The Childrens Hospital School

Hospital School Education is
Driven by statutory guidance
from the Department for Education in England, and this guidance supports the local authorities in discharging their responsibilities for young people with medical needs who are unable to attend their mainstream school. That guidance ensures that local authorities discharge their responsibilities
but also informs practice for mainstream schools and other professionals who are working within the broad area of health and education. Willow Bank School (WBS) is a specialist provision for children who are too ill to be at school but who are well enough to be able to leave their homes
and come out and learn together. So we have a small school with a number of classrooms where we teach children together in small groups. Our teachers understand the nature of our children and are very skilled at getting children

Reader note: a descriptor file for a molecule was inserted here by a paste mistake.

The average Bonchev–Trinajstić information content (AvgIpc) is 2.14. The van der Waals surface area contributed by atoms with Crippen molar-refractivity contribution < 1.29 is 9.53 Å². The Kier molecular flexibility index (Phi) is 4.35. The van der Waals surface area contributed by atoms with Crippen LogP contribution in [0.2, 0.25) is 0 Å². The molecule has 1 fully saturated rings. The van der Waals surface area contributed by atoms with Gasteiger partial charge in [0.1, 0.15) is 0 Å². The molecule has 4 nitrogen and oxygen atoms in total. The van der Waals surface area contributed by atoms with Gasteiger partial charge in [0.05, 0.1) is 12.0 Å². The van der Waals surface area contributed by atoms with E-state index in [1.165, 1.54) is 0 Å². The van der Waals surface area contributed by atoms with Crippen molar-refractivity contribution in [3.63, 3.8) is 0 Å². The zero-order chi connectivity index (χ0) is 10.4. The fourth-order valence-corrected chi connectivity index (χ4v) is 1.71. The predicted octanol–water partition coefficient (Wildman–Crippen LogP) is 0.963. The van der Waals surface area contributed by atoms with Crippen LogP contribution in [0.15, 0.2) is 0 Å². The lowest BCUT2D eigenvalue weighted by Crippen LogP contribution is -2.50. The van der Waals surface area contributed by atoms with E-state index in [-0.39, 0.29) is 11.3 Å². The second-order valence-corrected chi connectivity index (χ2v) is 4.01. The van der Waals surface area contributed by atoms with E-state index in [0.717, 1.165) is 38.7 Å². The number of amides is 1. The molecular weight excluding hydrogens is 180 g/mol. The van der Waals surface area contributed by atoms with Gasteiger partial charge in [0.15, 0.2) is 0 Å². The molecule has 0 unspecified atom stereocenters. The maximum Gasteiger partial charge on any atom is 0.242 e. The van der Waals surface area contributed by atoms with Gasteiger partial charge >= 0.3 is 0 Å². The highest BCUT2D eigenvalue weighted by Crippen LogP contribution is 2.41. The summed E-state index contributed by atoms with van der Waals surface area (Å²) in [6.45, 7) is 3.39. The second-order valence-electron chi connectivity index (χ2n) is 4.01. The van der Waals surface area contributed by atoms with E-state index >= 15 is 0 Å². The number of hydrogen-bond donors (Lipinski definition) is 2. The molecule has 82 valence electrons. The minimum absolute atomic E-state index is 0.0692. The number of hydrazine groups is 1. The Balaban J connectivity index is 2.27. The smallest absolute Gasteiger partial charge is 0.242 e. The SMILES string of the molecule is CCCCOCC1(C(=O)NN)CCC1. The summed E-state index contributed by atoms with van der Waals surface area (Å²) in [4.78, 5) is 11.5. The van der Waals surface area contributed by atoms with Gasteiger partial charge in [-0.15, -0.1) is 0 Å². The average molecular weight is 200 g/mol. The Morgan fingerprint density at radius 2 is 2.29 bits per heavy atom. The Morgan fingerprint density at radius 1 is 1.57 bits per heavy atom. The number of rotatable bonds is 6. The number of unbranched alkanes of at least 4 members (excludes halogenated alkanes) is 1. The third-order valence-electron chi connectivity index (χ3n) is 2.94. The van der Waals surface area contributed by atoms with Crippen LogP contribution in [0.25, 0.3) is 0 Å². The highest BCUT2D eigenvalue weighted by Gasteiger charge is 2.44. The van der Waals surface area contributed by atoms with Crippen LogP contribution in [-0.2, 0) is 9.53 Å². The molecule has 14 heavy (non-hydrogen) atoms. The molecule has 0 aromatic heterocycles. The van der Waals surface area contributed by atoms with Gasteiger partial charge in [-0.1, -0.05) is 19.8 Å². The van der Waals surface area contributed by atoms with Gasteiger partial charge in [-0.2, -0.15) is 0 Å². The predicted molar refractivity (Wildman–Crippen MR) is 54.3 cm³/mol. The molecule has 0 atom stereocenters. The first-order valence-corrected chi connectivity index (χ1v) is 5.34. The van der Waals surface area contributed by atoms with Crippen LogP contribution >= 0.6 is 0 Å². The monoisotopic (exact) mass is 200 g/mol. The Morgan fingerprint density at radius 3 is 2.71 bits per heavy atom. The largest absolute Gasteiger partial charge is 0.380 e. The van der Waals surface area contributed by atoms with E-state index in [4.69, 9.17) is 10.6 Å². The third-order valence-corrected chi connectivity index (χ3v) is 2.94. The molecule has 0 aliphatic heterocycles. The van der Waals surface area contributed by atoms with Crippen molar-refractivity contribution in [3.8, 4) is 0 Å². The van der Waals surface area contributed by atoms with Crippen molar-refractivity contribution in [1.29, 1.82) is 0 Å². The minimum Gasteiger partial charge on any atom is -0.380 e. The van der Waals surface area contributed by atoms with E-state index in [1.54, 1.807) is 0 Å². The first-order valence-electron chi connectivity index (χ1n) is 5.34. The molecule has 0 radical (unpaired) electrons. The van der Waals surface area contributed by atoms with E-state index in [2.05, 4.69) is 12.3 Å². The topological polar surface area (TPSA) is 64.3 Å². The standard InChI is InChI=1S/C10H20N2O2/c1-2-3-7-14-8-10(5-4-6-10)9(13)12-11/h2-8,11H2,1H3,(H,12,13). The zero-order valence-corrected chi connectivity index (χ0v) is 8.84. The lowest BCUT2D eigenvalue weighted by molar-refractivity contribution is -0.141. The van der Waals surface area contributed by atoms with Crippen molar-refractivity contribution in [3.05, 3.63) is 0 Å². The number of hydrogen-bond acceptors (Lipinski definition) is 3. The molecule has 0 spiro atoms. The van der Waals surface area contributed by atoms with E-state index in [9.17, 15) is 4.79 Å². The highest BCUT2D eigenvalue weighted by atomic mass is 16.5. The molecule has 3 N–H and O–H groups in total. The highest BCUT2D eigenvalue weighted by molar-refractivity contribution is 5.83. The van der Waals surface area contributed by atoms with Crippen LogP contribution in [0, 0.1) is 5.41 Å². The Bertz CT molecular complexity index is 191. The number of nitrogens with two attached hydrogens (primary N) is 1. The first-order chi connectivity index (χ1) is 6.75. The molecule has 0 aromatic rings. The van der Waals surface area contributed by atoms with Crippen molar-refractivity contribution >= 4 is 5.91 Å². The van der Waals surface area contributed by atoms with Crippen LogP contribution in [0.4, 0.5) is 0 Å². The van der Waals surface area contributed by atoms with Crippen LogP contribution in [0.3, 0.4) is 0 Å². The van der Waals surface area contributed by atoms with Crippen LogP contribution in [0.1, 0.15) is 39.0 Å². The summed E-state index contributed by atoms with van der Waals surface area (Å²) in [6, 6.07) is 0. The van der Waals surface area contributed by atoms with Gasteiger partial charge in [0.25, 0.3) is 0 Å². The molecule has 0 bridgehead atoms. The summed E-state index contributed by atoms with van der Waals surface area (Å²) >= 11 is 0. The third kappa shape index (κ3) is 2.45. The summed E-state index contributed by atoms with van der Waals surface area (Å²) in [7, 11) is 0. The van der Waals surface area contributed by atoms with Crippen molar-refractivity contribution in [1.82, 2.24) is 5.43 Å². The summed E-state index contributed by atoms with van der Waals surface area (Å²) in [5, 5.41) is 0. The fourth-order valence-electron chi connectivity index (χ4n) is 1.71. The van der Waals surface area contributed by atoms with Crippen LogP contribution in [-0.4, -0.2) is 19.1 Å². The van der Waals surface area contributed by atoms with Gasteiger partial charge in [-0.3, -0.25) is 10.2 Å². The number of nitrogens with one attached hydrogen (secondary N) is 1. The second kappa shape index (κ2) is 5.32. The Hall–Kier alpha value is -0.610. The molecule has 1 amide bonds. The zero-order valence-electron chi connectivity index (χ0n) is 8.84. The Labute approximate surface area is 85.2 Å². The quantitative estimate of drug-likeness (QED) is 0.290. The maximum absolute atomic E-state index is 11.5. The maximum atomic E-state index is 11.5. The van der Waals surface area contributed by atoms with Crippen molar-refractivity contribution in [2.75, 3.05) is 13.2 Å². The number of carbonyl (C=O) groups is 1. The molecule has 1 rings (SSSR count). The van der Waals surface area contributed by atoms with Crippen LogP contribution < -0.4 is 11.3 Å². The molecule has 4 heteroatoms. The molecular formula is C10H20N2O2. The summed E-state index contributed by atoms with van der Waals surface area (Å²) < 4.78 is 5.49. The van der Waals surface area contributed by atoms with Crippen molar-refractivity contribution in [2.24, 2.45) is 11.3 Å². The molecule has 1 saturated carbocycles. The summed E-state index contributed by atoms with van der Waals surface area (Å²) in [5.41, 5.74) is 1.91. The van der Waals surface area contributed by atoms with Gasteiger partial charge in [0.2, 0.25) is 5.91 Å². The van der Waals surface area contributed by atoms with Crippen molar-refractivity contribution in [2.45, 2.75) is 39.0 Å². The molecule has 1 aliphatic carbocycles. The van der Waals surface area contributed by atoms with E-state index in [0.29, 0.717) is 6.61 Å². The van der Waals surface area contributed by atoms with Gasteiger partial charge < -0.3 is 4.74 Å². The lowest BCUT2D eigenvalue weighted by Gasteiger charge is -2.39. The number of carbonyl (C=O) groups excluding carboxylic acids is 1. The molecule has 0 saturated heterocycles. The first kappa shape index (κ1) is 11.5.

to feel comfortable and confident enough to get them to back into learning again. We also have provision for children who find
even our very small classes challenging. We have a learning suite and in there children can be taught
with a much higher staff to pupil ratio. So our staff have to accommodate
and respond to the needs on the day. A very particular mix of skills and sensitivity is required
to succeed at this school. and to make sure the children
get what they need throughout the day. I am very proud of what we achieve at WBS. We take children who are in a state of despair and very stuck and not made much progress in school. And they are quite hesitant about attending school, and we put them slowly into our classes, and they begin to learn and they begin to remember
who they really are, and what they want to achieve I think that, and hope that